A jury has ordered a California hospital chain to pay physician Michael Fitzgibbons $5.7 million after its former CEO allegedly framed him by planting a gun in his car.
In 2006, Fitzgibbons—an infectious disease specialist and former chief of staff at Western Medical Center—was arrested in the hospital parking lot after police found a pair of black gloves and a handgun in his car. Police questioned Fitzgibbons and searched his car after an anonymous 9-1-1 call claimed that the doctor had brandished the gun in traffic.
DNA evidence from the gloves and gun exonerated Fitzgibbons, and he was never charged.
However, the arrest followed a series of disagreements between Fitzgibbons and the leadership of Integrated Healthcare Holdings Incorporated (IHHI), which owned the Santa Ana hospital. Fitzgibbons and his attorney—Ted Mathews—alleged that IHHI's then-CEO, Bruce Mogel, had framed Fitzgibbons in an effort to silence him.
Specifically, Mathews said that the frame was part of Mogel's attempt to "humble" Fitzgibbons after the doctor won a legal victory over IHHI in June 2006.
During the trial, former IHHI President Larry Anderson testified that Mogel had instructed him to create a $10,000 contract for a "scary guy" named Mikey Delgado immediately after Fitzgibbon's legal victory. The contract was for unnecessary work on the health system's website. In his testimony, Anderson said he realized after Fitzgibbons was arrested that the contract was actually for the frame. Mathews told the jury that the $10,000 was used to "[get] Dr. Fitz set up."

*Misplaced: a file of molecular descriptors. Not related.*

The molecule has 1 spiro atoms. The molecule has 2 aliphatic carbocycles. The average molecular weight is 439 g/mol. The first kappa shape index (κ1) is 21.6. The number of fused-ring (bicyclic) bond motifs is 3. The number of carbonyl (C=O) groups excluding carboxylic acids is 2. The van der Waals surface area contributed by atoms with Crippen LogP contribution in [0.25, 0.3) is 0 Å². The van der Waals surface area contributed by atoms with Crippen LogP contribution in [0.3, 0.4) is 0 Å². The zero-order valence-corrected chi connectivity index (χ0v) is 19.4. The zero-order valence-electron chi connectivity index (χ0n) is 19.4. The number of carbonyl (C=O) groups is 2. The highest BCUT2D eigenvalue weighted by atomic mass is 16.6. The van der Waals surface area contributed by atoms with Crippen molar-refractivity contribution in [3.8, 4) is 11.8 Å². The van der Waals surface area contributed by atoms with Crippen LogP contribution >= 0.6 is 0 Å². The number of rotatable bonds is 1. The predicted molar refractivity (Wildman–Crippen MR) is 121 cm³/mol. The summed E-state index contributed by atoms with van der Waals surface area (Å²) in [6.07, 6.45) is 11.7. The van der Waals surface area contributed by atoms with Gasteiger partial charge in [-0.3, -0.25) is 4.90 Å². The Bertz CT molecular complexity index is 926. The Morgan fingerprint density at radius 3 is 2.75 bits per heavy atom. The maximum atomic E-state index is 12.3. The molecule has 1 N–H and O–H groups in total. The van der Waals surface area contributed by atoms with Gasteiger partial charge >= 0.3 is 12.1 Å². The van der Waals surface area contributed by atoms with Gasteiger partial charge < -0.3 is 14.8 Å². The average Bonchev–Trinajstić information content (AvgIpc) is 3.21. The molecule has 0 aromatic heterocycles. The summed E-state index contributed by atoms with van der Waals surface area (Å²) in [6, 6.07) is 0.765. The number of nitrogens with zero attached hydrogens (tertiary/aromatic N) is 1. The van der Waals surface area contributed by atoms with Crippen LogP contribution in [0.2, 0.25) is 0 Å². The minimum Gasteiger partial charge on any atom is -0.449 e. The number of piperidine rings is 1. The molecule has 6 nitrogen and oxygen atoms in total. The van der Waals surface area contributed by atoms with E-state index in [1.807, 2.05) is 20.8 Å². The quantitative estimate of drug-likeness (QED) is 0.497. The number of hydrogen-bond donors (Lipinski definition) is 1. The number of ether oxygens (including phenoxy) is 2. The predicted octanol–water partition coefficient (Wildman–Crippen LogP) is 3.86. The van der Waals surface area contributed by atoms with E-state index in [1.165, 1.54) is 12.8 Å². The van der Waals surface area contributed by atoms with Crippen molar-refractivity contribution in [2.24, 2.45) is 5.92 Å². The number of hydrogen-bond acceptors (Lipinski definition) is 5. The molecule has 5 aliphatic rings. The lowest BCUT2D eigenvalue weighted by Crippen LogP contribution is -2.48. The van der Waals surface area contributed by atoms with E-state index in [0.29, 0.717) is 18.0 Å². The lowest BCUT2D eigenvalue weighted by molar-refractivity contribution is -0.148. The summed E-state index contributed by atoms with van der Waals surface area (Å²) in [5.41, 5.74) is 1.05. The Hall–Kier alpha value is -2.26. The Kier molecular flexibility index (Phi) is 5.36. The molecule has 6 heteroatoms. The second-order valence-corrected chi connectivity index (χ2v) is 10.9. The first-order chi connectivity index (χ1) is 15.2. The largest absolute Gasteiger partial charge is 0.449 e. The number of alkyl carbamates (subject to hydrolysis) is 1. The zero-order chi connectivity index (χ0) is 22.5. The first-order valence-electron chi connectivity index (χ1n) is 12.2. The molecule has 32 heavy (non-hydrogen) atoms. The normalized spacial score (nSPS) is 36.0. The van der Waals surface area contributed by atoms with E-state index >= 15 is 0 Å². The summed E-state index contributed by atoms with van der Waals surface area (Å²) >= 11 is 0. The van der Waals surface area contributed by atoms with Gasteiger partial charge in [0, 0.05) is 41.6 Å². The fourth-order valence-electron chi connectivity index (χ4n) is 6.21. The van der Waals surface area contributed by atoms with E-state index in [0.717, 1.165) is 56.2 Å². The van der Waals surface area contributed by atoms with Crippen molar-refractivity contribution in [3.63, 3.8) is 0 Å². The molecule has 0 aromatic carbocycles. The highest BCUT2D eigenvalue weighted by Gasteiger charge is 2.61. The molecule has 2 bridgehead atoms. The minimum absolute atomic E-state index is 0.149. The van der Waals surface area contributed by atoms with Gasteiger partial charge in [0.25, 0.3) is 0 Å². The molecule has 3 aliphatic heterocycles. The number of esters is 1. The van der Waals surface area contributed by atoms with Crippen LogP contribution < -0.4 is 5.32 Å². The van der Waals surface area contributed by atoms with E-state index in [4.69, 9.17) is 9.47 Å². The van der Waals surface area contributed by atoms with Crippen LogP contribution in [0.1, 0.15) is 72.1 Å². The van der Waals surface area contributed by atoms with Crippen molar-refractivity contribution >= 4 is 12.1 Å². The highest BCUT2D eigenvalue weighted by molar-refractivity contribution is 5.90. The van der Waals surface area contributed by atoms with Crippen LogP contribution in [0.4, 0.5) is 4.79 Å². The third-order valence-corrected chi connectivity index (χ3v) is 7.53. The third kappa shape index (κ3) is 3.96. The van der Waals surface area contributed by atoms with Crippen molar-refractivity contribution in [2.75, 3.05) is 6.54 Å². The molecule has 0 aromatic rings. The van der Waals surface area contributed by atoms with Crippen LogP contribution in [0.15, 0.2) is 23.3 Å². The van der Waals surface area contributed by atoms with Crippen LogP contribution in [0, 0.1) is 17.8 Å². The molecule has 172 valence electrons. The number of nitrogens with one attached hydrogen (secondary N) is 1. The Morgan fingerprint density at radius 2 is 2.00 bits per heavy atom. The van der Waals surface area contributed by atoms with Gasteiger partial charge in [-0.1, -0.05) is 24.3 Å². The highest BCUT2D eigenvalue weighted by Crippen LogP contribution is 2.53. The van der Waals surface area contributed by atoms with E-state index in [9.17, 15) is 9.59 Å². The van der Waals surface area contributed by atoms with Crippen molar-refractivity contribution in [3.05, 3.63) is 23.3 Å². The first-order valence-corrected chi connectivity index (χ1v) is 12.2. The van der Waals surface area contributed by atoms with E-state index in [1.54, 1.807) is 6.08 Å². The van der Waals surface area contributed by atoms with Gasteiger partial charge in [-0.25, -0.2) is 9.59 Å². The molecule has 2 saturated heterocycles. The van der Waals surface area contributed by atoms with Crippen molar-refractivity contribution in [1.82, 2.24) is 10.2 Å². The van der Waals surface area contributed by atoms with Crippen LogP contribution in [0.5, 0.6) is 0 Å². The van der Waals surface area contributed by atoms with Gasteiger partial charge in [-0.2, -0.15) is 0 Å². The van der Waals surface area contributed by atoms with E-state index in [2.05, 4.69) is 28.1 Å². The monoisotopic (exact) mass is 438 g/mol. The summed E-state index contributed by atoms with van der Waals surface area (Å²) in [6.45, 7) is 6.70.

IHHI's board learned of the $10,000 contract during Anderson's deposition in 2008. Instead of firing Mogel, the board awarded him an eight-month consultancy worth $43,750 per month, Mathews says. This showed that IHHI board "knew what Mogel did to Dr. Fitzgibbons," Mathews told the jury, adding, "They ratified it, and they gave him a golden handshake goodbye."
The jury ultimately decided that IHHI acted with "malice, oppression, or fraud against Dr. Fitzgibbons." It ordered the hospital to pay the doctor $5.2 million for emotional distress and $500,000 in punitive damages (Campbell, Orange Country Register, 2/13; Campbell, Orange Country Register, 2/8).
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